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Creatine may be helpful for people with chronic fatigue syndrome
In the first human study of its kind, published in the June 2004 issue of the Journal of Applied Physiology, researchers from Temple University in Philadelphia established an association between creatine and increased metabolic energy. The discovery may be of use in the exploration of the physical basis of chronic fatigue syndrome (CFS), a condition involving extreme physical and mental fatigue.
Eight men and eight women received creatine or a placebo four times per day for a five day period before performing a brief and/or an exhaustive exercise session. Skeletal muscle phosphocreatine, free creatine, phosphocreatine to creatine ratio, adenosine diphosphate and pH were measured at the end of the sessions, and phosphocreatine resynthesis rates during recovery were determined. Lead author and assistant professor of occupational therapy at Temple University, Sinclair Smith, ScD, commented on the results: "We found that creatine affects mitochondria - the parts of the cells that produce energy for all biological functioning - in normal human subjects. Now that we have established this baseline evidence, we are looking at the link between creatine and energy production in CFS patients. Many physicians still don't believe that CFS exists, making it important to investigate possible physiologic differences and to determine if we can impact metabolic function in CFS patients."
Dr Smith added, “In addition to improving muscle metabolic function, recent studies show that creatine supplementation may improve nervous system function as well. Given that cognitive fatigue is a frequent symptom of CFS, we thought that creatine may enhance both muscle and neural metabolic status in people with CFS.”
Chronic Fatigue Syndrome
Chronic fatigue syndrome (CFS) is defined as debilitating fatigue with associated symptoms lasting for at least 6 months. CFS primarily affects women ages 25-45. In the United States alone, as many as 800,000 people may be affected by CFS. Although there are no FDA-approved treatments for CFS, through the management and treatment of symptoms, the prognosis for patients is usually good.
Even though the Centers for Disease Control (CDC) officially recognized CFS in 1988, it remains a controversial issue. Some physicians believe the illness to be psychosomatic, although others remain open-minded. Fortunately, most physicians are determined to help their patients who experience the debilitating symptoms of this illness.
A comprehensive approach to CFS would address several key areas based on the results of laboratory tests, including:
- Immune support (antiviral): ginseng, echinacea, essential fatty acids
- Supplements involved in energy metabolism: coQ10, NADH, L-carnitine, and magnesium
- Adrenal support: DHEA, licorice, and sodium
- Stress: glutamine and Adapton
- Brain hormones and neurotransmitters: tyrosine
- Homocysteine metabolism: B6, B12, folic acid, and SAMe
- Antioxidants: glutathione, N-acetyl-cysteine, and alpha-lipoic acid
- Fatigue: ginseng and maté
- Digestive support: digestive enzymes
Coenzyme Q10 has long been prescribed for CFS patients. CoQ10 is a potent antioxidant that aids in metabolic reactions including the process of forming ATP (adenosine triphosphate), the molecule the body uses for energy. Virtually every cell in the body contains coQ10. It is concentrated in the mitochondria, the area of the cells where energy is produced.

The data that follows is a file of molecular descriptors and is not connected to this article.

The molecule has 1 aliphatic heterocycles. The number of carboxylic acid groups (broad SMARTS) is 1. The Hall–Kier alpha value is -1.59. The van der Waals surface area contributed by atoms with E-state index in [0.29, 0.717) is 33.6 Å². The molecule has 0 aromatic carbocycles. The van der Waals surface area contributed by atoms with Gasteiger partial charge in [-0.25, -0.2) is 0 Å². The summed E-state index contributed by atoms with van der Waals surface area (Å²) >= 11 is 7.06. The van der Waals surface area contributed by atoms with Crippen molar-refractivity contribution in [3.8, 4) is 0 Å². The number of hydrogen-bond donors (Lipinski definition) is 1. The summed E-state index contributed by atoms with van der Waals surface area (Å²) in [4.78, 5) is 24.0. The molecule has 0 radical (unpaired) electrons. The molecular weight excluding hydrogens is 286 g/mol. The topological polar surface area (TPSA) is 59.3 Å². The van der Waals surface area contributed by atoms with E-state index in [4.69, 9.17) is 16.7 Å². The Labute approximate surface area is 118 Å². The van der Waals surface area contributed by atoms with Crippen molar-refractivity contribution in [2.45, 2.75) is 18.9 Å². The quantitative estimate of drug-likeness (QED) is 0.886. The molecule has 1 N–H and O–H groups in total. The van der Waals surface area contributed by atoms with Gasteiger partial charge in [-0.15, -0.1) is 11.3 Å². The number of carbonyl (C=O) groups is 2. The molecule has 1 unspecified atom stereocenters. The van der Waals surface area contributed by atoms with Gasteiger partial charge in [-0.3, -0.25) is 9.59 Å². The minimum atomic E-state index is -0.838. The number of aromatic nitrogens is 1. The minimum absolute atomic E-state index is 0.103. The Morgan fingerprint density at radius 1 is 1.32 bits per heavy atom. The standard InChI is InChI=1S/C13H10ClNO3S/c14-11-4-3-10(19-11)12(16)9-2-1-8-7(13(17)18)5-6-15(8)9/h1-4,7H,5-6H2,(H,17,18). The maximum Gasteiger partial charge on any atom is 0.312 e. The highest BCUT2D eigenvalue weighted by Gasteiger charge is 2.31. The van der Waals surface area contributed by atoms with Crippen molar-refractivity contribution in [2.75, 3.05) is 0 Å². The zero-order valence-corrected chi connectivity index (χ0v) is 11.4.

At the 37th Annual Meeting of the American College of Nutrition, Southeastern Institute of Biomedical Research in 1996, W. Judy presented a study of 20 female patients with CFS who required bed rest following mild exercise and 20 healthy controls: 80% of the CFS patients were found to be deficient in coQ10, which further decreased following mild exercise or over the course of normal daytime activity. After 3 months of CoQ10 supplementation (100 mg/day), the exercise tolerance (400 kg-meters of work) of the CFS patients more than doubled. All patients had improved: 90% had reduction and/or disappearance of clinical symptoms, and 85% had decreased postexercise fatigue (Judy 1996).
Creatine is a nonprotein amino acid found in human tissue that is synthesized from the amino acids L-arginine, glycine, and L-methionine. Synthesized creatine is metabolized into phophocreatine, an important storage form used by the brain, heart and skeletal muscle.
Creatine monohydrate is a high-energy substrate that assists in muscle contraction, including the heart muscle. Adenosine triphosphate or ATP is the body’s essential energy compound, enhancing energy levels. Creatine helps to maintain higher levels of ATP, which, by absorbing hydrogen ions released into muscles during exercise, maximizes physical performance and reduces exercise fatigue. Creatine monohydrate has become popular with athletes, but it may also be beneficial for people who are nutritionally deficient, have conditions associated with low cellular energy, and those concerned with the muscular integrity of their heart.
Micronized (broken down into tiny particles) for easy absorption, these creatine capsules supply 500 mg of creatine monohydrate.
Super CoQ10 with Tocotrienols
CoQ10 is an essential component of the respiratory cycle of the cell that takes place in the mitochondria and generates ATP, the cell’s energy currency.
Orally administered coQ10 goes directly to the mitochondria where it works to regulate the oxidation of fats and sugars into energy—an important function since the natural production of coQ10 declines with advancing age. When the body has an ample amount of coQ10 the mitochondria can work most efficiently throughout the entire body, in cells everywhere, including the most densely populated area, the heart.
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